Court Ruling Reignites Hope That White Collar Crime Could Actually Be Punished in Trinidad & Tobago

The Port of Spain International Waterfront Centre, which houses Trinidad and Tobago's Parliament. Photo by David Stanley, used under a CC BY 2.0 license.

The Port of Spain International Waterfront Centre, which houses Trinidad and Tobago's Parliament. Photo by David Stanley, used under a CC BY 2.0 license.

In Trinidad and Tobago, there is a law under the Administration of Justice (Indictable Proceedings) Act — Section 34, to be precise — which the country's previous government tried to amend. The rationale for the change appeared logical on the face of it: to remove preliminary inquiries from the magistrates’ court level, where matters can linger for several years before being sent to trial.

Under the short-lived amendment, which was quickly repealed by the country's parliament on September 12, 2012, Section 34 would have made it possible for people whose cases have not been heard for 10 years or longer the right to have their pending matters dismissed. The exception to the rule was blood crimes — including treason, murder, drug dealing and ammunition trading — which had no sell-by date for conviction.

White collar criminals, however, could walk away scot-free — and this is what created the huge Section 34 scandal for the previous Kamla Persad-Bissessar administration. Two of her party‘s financiers, Ishwar Galbaransingh and Steve Ferguson, who are facing charges of money laundering and fraud over alleged bid rigging on contracts for construction of the Piarco International Airport, could have had all their charges dropped.

In fact, as soon as the law received final decree on August 31, 2012 — the anniversary of Trinidad and Tobago's 50th year of independence, when most of the country was distracted with celebrations — attorneys for the duo applied for a dismissal of the corruption charges. When the people, outraged, demanded accountability, the government deemed it an oversight.

Fast forward to the unanimous judgment of the Privy Council (the high court of appeal, based in the UK, that is used by many Commonwealth countries that follow the Westminster system of government) in the appeal of the two financiers, which was given on January 25, 2016. Its conclusion?

These appeals will be dismissed.

The state has won the judgment, which means that the criminal charges the appellants sought to avoid will now be reinstated, and their halted trials in Trinidad and Tobago will resume in the near future.

In an unsurprising response to the judgment, former Minister of Justice Herbert Volney, under whose watch the Section 34 fiasco took place and who was fired from his post over the controversy, said:

It is sad to hear our very highest court cast a blind eye to the outrageous and obscene status of our criminal list and the consequential injustice to hundreds of young men who languish for years upon years at the state prison deprived of liberty without trial. The Privy Council had the opportunity to stand on the principle of justice delayed is justice denied and demand meaning to be had for the axiomatic paradigm of the presumption of innocence. State indifference to closure in criminal causes should in the modern world carry a statutory sanction.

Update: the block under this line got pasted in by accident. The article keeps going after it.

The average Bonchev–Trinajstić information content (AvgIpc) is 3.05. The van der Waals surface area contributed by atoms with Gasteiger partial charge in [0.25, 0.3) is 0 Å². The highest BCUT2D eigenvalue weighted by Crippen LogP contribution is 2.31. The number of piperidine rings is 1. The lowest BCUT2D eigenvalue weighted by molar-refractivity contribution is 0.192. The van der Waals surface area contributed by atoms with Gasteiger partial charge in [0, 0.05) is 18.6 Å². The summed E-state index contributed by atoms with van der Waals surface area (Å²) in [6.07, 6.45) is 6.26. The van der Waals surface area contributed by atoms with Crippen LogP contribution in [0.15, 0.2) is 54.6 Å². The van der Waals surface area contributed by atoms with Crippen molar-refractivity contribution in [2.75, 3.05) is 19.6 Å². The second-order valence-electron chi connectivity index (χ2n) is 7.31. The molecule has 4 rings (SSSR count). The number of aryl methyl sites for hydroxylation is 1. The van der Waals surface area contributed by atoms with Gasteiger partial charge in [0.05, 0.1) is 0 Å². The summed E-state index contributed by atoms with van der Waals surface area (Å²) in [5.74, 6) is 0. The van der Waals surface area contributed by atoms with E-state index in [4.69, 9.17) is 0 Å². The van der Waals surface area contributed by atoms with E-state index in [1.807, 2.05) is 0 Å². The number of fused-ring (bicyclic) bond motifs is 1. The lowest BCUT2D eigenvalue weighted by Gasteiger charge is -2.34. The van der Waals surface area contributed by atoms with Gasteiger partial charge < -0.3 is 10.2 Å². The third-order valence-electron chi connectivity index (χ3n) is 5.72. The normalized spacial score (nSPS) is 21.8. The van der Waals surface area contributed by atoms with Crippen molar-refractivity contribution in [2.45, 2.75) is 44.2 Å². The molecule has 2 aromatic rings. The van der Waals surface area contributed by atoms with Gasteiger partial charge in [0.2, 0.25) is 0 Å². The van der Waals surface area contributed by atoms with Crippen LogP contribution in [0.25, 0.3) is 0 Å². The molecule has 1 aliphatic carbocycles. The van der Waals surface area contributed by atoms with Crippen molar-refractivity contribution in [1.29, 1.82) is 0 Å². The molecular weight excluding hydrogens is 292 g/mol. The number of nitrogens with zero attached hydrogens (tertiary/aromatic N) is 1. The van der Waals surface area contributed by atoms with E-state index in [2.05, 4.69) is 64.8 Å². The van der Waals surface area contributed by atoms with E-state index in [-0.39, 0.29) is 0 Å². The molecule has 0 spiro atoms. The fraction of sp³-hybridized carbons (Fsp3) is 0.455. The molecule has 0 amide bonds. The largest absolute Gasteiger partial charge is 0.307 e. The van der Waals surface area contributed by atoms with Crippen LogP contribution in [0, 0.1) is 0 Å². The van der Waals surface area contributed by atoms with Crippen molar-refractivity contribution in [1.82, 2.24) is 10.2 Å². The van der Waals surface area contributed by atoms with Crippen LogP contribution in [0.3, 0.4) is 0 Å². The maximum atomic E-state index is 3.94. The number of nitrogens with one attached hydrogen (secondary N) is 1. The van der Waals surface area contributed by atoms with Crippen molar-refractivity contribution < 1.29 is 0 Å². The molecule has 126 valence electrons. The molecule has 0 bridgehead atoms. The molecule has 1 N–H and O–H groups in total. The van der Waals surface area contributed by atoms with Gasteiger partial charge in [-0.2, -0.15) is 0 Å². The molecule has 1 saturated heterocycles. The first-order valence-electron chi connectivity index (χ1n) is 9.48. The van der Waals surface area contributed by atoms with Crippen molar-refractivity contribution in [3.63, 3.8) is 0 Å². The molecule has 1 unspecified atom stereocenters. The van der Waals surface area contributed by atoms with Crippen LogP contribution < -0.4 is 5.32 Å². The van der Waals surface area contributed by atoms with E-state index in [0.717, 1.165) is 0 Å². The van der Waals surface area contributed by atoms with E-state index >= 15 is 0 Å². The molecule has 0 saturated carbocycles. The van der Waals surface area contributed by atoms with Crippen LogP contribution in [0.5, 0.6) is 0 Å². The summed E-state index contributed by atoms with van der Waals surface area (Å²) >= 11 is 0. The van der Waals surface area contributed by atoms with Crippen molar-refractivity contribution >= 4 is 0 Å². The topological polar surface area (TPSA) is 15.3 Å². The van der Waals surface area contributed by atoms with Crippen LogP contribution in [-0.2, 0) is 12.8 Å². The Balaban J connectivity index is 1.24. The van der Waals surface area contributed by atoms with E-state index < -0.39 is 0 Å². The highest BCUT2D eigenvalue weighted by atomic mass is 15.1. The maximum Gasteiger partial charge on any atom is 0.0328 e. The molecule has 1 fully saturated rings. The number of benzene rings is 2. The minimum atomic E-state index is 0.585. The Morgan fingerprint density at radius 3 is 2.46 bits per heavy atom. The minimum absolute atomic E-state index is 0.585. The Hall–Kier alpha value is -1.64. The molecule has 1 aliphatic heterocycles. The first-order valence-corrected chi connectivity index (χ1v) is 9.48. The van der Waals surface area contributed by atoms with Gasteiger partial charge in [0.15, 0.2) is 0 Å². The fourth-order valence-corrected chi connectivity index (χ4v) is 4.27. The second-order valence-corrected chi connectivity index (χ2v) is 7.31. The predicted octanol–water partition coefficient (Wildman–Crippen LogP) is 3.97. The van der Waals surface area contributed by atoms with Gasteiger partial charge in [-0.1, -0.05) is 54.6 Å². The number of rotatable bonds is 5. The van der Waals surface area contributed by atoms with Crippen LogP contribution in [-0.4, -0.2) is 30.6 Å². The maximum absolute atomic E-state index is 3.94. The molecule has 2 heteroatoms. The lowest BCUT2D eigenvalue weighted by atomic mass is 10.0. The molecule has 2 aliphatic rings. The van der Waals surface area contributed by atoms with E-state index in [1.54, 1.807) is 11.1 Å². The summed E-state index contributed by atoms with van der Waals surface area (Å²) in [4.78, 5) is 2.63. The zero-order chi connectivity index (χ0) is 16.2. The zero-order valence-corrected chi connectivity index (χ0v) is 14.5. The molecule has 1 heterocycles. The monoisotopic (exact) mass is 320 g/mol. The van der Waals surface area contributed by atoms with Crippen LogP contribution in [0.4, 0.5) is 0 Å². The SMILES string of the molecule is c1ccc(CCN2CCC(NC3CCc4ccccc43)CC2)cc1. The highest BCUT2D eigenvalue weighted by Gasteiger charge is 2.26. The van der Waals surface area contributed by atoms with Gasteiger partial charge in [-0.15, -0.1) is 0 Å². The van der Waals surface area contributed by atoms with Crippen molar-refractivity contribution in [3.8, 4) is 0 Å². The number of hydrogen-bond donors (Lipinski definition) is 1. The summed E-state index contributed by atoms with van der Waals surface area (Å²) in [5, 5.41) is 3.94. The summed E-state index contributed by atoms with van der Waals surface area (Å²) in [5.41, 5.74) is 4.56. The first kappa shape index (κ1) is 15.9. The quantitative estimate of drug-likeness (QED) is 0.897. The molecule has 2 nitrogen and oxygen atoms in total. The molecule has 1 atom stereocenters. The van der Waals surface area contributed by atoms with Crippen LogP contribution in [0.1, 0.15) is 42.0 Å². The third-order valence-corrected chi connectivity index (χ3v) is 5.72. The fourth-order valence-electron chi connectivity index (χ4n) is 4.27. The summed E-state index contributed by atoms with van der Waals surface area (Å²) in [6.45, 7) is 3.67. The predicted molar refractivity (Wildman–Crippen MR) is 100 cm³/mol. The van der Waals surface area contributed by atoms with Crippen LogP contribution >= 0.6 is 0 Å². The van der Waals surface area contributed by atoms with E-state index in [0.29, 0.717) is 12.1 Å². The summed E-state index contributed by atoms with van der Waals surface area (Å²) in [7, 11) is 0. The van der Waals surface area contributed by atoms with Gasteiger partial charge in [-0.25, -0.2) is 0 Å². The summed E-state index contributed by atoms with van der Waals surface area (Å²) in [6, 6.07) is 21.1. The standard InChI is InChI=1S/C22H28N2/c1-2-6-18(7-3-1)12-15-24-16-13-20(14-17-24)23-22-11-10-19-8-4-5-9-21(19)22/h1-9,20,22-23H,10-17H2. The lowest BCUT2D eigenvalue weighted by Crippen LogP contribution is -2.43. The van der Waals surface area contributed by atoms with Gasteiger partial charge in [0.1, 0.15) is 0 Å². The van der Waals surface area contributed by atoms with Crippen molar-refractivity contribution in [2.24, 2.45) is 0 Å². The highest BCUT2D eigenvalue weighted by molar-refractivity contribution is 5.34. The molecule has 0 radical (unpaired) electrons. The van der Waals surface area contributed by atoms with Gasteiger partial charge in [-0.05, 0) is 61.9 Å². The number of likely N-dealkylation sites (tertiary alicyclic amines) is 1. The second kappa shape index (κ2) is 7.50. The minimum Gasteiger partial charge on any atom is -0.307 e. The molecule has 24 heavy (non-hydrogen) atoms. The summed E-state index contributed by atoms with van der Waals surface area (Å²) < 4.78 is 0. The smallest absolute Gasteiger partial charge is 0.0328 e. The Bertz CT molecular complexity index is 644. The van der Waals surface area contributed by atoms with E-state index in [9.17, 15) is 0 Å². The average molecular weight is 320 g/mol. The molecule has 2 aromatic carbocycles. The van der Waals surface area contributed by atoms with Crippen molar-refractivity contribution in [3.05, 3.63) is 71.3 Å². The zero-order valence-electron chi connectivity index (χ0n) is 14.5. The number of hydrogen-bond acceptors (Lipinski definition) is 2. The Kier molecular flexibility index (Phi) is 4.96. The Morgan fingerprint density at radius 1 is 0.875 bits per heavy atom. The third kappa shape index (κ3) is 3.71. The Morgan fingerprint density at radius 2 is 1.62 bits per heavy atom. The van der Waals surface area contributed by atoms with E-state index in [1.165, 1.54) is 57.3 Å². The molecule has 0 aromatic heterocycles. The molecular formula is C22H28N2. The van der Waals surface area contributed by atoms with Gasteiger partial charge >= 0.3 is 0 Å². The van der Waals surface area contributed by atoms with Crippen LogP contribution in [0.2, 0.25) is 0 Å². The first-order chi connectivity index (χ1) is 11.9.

Instead, the Privy Council very tersely applied cold principles of law rather than vary them to the reality of the failed present day criminal justice system in Trinidad and Tobago in order to save a seemingly stillborn prosecution from an inevitable embarrassing end.

Volney even set the stage for Kamla Persad-Bissessar, who now holds the post of leader of the opposition, to claim vindication for her government:

Certainly the administration of Kamla Persad Bissessar has been exonerated from its share of blame by its correcting a parliamentary oversight hammered out in the wee hours of the morning in the Senate during a period of public emergency. At that time crimes of violence dominated the mindset of legislators.

Indeed, the website of the United National Congress, of which Persad-Bissessar is leader, published two press releases about the judgment, one of which states:

It is a clear vindication of the decision which was immediately taken to repeal section 34. The judgment highlights the swift action taken by the then government to convene the Parliament on an emergency basis to repeal a law that was unanimously passed with the support of all Members of Parliament with the noble intention of improving the system of criminal justice.

Current Prime Minister Keith Rowley immediately challenged the opposition leader's claim:

With respect to the recent ruling at the Privy Council, the simple outcome is that persons who are charged with criminal offences will be made to face a trial, despite all attempts to do otherwise.

This being the undisputed fact then, the public utterances of the Opposition Leader claiming vindication is insulting to the population.

I want to remind Mrs Persad-Bissessar that it is a Government which she led that produced legislation into which Section 34 was buried, with the intention of creating an opening for persons to avoid a trial.

Most netizens supported this position and found the claims of vindication laughable. Facebook user Rhoda Bharath asked:

If Kamla vindicated, the 20,000 people who marched against S34 are what?

On Twitter, one reporter tried to clarify the finer points of the judgment, explained by the country's attorney general…

…while the news station he works for tweeted:

Diapora blogger Jumbie's Watch was supportive of the Privy Council's ruling, saying:

The judgment is clear, well-reasoned and gives very precise reasons for the dismissal of the appeals.

Finally, in the midst of all the political spin being put forward, Twitter user Danielle Francois humourously tried to put things in perspective:

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